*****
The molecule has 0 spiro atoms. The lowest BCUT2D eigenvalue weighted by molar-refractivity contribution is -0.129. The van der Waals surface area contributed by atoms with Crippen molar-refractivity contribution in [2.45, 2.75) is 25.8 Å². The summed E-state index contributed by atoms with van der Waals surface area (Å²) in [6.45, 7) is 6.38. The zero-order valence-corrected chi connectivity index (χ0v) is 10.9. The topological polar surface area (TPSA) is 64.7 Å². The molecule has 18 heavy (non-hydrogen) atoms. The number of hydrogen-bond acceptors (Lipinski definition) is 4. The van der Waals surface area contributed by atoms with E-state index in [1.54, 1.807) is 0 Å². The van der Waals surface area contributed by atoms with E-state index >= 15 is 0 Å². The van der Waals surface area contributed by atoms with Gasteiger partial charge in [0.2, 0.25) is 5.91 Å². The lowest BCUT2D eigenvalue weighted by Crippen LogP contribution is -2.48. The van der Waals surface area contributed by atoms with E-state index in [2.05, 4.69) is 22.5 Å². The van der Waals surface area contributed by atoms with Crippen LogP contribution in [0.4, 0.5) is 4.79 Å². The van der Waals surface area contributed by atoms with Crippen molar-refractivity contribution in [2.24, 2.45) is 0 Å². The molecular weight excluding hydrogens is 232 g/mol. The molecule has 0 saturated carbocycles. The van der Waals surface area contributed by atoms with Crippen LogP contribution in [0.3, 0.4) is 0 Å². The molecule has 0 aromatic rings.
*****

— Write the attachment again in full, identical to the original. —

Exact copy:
The molecule has 0 spiro atoms. The lowest BCUT2D eigenvalue weighted by molar-refractivity contribution is -0.129. The van der Waals surface area contributed by atoms with Crippen molar-refractivity contribution in [2.45, 2.75) is 25.8 Å². The summed E-state index contributed by atoms with van der Waals surface area (Å²) in [6.45, 7) is 6.38. The zero-order valence-corrected chi connectivity index (χ0v) is 10.9. The topological polar surface area (TPSA) is 64.7 Å². The molecule has 18 heavy (non-hydrogen) atoms. The number of hydrogen-bond acceptors (Lipinski definition) is 4. The van der Waals surface area contributed by atoms with E-state index in [1.54, 1.807) is 0 Å². The van der Waals surface area contributed by atoms with E-state index >= 15 is 0 Å². The van der Waals surface area contributed by atoms with Gasteiger partial charge in [0.2, 0.25) is 5.91 Å². The lowest BCUT2D eigenvalue weighted by Crippen LogP contribution is -2.48. The van der Waals surface area contributed by atoms with E-state index in [2.05, 4.69) is 22.5 Å². The van der Waals surface area contributed by atoms with Crippen LogP contribution in [0.4, 0.5) is 4.79 Å². The van der Waals surface area contributed by atoms with Crippen molar-refractivity contribution in [2.24, 2.45) is 0 Å². The molecular weight excluding hydrogens is 232 g/mol. The molecule has 0 saturated carbocycles. The van der Waals surface area contributed by atoms with Crippen LogP contribution in [0.3, 0.4) is 0 Å². The molecule has 0 aromatic rings.